Shaky Future for California’s Last Nuclear Plant

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Last week, an advocacy group in California filed a petition to shut down California’s last operating nuclear power plant on the basis that it might not be safe to operate. Their concern? The plant’s position in relation to California’s notoriously volatile fault lines.

The group, Friends of the Earth, is asking that the Nuclear Regulatory Commission have a hearing to address the potential seismic risks at the Diablo Canyon nuclear power plant. Not only are they worried about the earthquake potential, they also believe that the plant is currently violating an existing federal operating license. According to their 92-page petition, the closest fault to the plant – a scant 650 yards away – poses a “serious risk to the public and to the environment.”

The NRC and the owners of the Diablo Canyon Plant, Pacific Gas and Electricity (PG&E), have both come out and said that the 30 year old reactors are safe and operate in compliance with earthquake safety regulations. Lara Uselding, a spokeswoman for the NRC, said that the petition was being reviewed. A PG&E spokesman, Blair Jones, went on to say that the group was “mischaracterizing the facts. The plant was built with seismic safety in mind … and is designed to withstand the largest potential earthquakes that could occur in the region. Major components can continue to perform their safety functions during and after (a strong earthquake)”.

Friends of the Earth filed the petition after the Associated Press disclosed that a senior federal nuclear expert is urging the NRC to shut the plant down. In a 42 page document that was obtained and verified by the AP, Michael Peck – a long time inspector at the plant – said that the NRC is not applying the rules they themselves put in place. While the document does not say outright that the plant is unsafe, it does say that no one actually knows whether the facility is as safe as they think it is. The true potential for hazard was not realized until years after the plant was built.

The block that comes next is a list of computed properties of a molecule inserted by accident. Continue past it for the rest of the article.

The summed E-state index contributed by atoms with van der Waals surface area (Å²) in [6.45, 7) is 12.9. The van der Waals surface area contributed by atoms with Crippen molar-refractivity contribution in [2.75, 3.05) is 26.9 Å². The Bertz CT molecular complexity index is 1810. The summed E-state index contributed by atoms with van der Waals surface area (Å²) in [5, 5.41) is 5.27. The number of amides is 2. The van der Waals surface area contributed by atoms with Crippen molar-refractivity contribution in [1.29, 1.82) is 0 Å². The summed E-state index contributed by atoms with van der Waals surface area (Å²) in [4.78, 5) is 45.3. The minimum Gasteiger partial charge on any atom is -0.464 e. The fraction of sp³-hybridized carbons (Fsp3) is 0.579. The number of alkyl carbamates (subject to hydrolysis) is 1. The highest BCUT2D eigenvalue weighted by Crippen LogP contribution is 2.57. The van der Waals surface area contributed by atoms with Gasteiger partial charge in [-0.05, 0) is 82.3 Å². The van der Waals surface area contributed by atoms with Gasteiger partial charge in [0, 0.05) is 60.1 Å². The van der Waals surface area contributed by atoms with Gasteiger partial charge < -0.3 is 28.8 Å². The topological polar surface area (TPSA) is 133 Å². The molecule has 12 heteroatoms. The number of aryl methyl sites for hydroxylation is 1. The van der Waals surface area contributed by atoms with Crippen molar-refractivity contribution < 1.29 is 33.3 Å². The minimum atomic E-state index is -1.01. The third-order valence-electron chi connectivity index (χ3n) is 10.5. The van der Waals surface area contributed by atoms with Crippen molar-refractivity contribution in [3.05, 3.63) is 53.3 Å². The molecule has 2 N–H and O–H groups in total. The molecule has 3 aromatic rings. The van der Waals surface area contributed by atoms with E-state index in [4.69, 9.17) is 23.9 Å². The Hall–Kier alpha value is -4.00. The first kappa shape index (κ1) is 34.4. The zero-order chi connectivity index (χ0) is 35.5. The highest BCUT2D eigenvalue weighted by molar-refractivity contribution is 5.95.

Peck’s original report was largely ignored in 2013, to the extent that there is now an investigation being launched by the Senate Environmental and Public Works Committee. The original disagreement with Peck and the directors of the NRC began with the recent discovery of the Shoreline fault in 2008 which is the closest fault to the plant, and the most potentially dangerous. The Hosgri fault, which is much larger and was discovered in 1970, is 3 miles away was discovered after the plant had begun construction. Peck’s report highlights the fact that even PG&E determined that any one of 3 faults in the area are capable of creating more ground motion than the plant is capable of handling. The NRC to this point has said that the Hosgri fault is the greatest risk, and that the plant can withstand any earthquake that the fault could produce.

It’s my personal hope that the Senate investigations and the NRC review of the petition is aimed at the protection of the people and the environment. These are what our elected officials and federal regulation committees are designed to do. The potential for disaster is one that cannot be ignored, and in a state that so heartily supports renewable and alternative energies, this seems like a no-brainer.

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